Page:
Learn Night Photography

Photography is really about light. Night photography is just like any other type of photography except you don't have the sun to help you light up your pictures.

Mixed Light

To start with, you generally have to understand "mixed light". Often in a scene there are two (or more) types of light. One might be fixed (moon light, city lights) and another is variable (fireworks, flash lights, on camera flash). The goal is to balance them. Ironically, balance rarely means equal - generally you want the exposure of one light to be roughly 1/2 to 1/4 of the other. A few examples:

Here a cave entrace (outdoors) is balanced with the lights built into this cave display. Balance is achived by how much of the scene is shown - more of the cave (the yellow part), the less green outdoors shows. Here it was just luck that they were roughly the same brightness.


Beam Of Light From Ceiling
Here there is a fixed light source (the sun coming through) and a variable source (my flashlight back filling the scene). The flash light was on for about 4 seconds at the end of the scene to fill in the cave. If I had not used the flashlight, the cave would be too contrasty - you couldn't see the walls.


Tent With Night Sky
It took 6 minutes to get enough star/city light to get a sky filled in. The flash light filled in the tent in 6 seconds. This would be an easy photoshop fix (there is complete darkness between the sky and the tent) but I didn't do that - promise!


Perhaps the hardest example of balance. The city has one proper exposure (say 6 seconds at f8). The fireworks are variable in time but not aperature. If you open the aperature (say 3 seconds at f5.6) the fire works trails will burn, if it's too closed (say 12 seconds at f11) the fireworks will be too thin. Balancing this is hard.


Cities (30 seconds or less)

Cities have a little bit of everything in the for light. They are generally pretty simple to expose - you are balancing the city against another element - generally a sky or a foreground element. Generally you are trying to pick up as many colours as possible. Of course you need a tripod or solid support for any photo this long.


Fireworks (4 - 12 seconds)

One of the most fun types of night photography is taking pictures of Fireworks. I have a page of just fireworks photos, but here are some favorites:



Fireworks are a great way to burn film. The formula I use is f8 for 100 asa film with a 4 to 12 second exposure. The exposure is hit and miss - using the bulb feature on the camera and a cable release, open the shutter when it looks like the fireworks will be good and hold the shutter open for as long as you need to fill up the image. (A tripod is a must - a clamp works in a pinch. If you can't support the camera, don't bother). Blue fireworks are difficult to capture (they are dim) and green fireworks are generally the brightest. Ideally, you want to combine low and high fireworks in one frame, but they don't have to be shot at the same moment - just inside the 4 to 12 second window you have the shutter open. I shoot two to three roles of film each time I attend.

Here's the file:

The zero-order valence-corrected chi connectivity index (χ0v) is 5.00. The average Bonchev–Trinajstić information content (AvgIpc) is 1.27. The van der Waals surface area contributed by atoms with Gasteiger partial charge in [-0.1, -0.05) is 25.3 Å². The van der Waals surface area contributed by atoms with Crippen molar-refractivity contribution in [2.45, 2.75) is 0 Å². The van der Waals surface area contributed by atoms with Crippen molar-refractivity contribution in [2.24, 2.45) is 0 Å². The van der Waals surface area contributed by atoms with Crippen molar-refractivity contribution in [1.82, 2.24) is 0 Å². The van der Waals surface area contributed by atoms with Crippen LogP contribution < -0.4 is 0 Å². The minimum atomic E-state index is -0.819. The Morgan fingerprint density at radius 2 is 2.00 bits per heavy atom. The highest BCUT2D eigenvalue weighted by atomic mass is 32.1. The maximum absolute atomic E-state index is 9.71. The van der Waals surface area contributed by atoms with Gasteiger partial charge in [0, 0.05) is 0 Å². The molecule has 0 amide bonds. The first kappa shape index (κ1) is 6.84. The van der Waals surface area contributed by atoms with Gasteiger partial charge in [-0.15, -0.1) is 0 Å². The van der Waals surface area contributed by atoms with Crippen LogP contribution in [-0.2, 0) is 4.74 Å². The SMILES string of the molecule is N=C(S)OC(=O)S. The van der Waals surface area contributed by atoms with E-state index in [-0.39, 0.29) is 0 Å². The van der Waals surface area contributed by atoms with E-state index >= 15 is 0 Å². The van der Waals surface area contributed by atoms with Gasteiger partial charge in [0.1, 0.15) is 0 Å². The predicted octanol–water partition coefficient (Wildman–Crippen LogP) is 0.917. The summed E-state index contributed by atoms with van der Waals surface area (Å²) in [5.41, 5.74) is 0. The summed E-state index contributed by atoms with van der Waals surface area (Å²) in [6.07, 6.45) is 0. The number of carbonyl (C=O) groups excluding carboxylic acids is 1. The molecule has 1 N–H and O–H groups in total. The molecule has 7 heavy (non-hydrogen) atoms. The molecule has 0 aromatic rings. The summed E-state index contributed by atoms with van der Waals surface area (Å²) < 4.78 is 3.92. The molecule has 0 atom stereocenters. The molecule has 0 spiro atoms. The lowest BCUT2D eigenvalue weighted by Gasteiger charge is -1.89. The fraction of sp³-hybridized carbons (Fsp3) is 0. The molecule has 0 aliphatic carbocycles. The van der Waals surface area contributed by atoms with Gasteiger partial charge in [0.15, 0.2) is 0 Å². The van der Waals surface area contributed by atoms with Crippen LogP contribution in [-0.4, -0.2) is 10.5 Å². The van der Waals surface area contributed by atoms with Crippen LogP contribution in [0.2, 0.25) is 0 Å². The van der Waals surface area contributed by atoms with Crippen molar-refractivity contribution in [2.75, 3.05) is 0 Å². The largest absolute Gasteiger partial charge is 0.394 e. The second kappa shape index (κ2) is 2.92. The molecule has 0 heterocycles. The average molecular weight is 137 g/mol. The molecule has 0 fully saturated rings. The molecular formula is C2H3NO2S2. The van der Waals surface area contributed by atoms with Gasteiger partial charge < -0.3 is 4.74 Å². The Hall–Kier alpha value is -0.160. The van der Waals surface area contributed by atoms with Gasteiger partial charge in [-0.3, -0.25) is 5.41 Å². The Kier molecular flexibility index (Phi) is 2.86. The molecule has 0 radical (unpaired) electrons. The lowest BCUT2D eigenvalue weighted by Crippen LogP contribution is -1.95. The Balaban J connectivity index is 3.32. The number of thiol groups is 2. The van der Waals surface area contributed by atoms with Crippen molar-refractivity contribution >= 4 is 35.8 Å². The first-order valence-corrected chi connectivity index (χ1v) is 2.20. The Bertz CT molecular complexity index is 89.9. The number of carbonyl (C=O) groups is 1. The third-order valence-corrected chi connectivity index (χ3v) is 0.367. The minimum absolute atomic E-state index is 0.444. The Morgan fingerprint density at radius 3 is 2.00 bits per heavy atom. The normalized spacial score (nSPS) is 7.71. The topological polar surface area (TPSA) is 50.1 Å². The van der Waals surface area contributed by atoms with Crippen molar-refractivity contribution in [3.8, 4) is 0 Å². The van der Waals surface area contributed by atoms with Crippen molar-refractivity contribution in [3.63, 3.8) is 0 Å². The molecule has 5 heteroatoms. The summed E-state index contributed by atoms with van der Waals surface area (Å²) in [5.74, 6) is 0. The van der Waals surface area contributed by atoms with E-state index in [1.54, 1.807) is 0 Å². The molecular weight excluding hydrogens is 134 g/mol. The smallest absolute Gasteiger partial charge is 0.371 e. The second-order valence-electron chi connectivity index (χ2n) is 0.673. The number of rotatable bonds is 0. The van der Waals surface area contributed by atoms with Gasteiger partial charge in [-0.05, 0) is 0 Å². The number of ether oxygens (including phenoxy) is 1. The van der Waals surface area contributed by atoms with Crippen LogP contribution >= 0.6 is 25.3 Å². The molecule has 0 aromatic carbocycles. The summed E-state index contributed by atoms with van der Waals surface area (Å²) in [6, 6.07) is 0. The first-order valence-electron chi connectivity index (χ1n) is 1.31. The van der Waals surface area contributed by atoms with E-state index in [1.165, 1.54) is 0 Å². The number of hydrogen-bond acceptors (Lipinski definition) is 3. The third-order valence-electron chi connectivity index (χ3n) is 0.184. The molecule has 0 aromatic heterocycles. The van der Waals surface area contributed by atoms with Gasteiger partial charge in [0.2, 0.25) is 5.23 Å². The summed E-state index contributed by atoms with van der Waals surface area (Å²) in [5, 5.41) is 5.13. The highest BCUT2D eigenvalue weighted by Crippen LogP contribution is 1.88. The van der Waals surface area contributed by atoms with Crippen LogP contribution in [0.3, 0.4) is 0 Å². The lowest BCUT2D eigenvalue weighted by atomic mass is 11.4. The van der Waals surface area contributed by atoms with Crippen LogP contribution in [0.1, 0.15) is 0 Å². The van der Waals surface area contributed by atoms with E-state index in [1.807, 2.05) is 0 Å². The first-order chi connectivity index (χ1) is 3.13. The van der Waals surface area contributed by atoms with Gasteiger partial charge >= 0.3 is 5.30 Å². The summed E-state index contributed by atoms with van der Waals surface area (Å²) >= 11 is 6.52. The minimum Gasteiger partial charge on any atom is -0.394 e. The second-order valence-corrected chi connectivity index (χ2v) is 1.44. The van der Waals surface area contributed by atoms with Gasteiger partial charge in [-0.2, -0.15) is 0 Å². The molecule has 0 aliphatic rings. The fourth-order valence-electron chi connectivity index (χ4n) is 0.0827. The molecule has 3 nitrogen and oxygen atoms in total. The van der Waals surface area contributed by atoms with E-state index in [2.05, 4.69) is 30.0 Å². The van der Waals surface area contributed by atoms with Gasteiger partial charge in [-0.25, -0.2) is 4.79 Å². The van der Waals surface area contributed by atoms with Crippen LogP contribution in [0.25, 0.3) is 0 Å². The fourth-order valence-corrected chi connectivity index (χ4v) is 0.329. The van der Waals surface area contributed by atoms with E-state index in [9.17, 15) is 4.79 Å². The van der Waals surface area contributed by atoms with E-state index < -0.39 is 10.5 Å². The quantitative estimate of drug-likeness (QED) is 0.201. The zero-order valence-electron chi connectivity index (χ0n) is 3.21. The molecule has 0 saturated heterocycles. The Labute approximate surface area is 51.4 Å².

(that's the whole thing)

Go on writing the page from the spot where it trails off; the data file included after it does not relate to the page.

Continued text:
If you are using 200 speed film, use f11. 400 speed film, use f16. If you get the aperture wrong, the fireworks will burn in to much or be two dim - you can't compensate by longer or shorter time. Like anything in photography, once you get good, get closer. Here that means zoom in. We are still at f8, but now we are in the < 4 seconds range.

Sparklers (3 seconds)

Another fun pyrotechnic source of light is sparklers. They are often available with birthday cakes and at Halloween. I have a page from one experiment, but here are some favorites: Jer CircleJohn Name These exposures were about 3 seconds long at f16 on 400 speed film. (f8 on 100 speed film). The trick here was to use a flash set on rear curtain sync (the flash fires at the last moment before the shutter closes).


Campfires (6 - 30 seconds)

Campfires provide a nice light. The two pictures below are about 6 seconds in duration on 50 speed film at f1.4 - just enough to light up the people. (It was actually metered from the camera)
But it doesn't have to be that dark. You can use a bigger fire and mix other light sources. First, taking photos just after the sun goes down, you can pick up the residual light. Second, you can hide a lantern to light people up.
Or you can just expose longer. Using 100 speed print film, f4 at 30 seconds yields a very different picture. The people have blurred out a little but the background has been lit up by the ambient light.


Flashlights ( 120 seconds )

Without a sun, you can leave the shutter open fairly long and compose how you want. This picture is a 2 minute exposure at f1.4 on 50 speed film. I set the camera on a tripod and with the shutter open used my flashlight to paint in Andrea. Once I painted here once, she moved and I painted her again. It was lots of fun! No on board flash was used - the light is hard, bright and difficult to control.


Star Light ( 300 seconds )

Stars aren't very bright this far away. These two pictures are 5 minute exposure at f1.4 on 50 speed film. Unfortunately, city lights often overwhelm stars so getting a good photography is often an issue of geography. Orion Above TreesStars Above House The trick is to keep the aperture at maximum - stopping down will make most of the stars disappear. The longer the exposure, the longer the trails.


Moon Light ( 300 seconds )

While visiting the Grand Canyon, I decided to take a night photo - roughly 5 minutes at f4 on 50 speed film. While I couldn't see very well, the film picked up something I missed - a forest fire on the north side of the valley. The smoke has descended into the Canyon - there a was a park notice the next morning. I haven't had another chance to use moon light, but I'll keep looking.

Moon light view of the Canyon

Learn Night PhotographyGo to Slide Show


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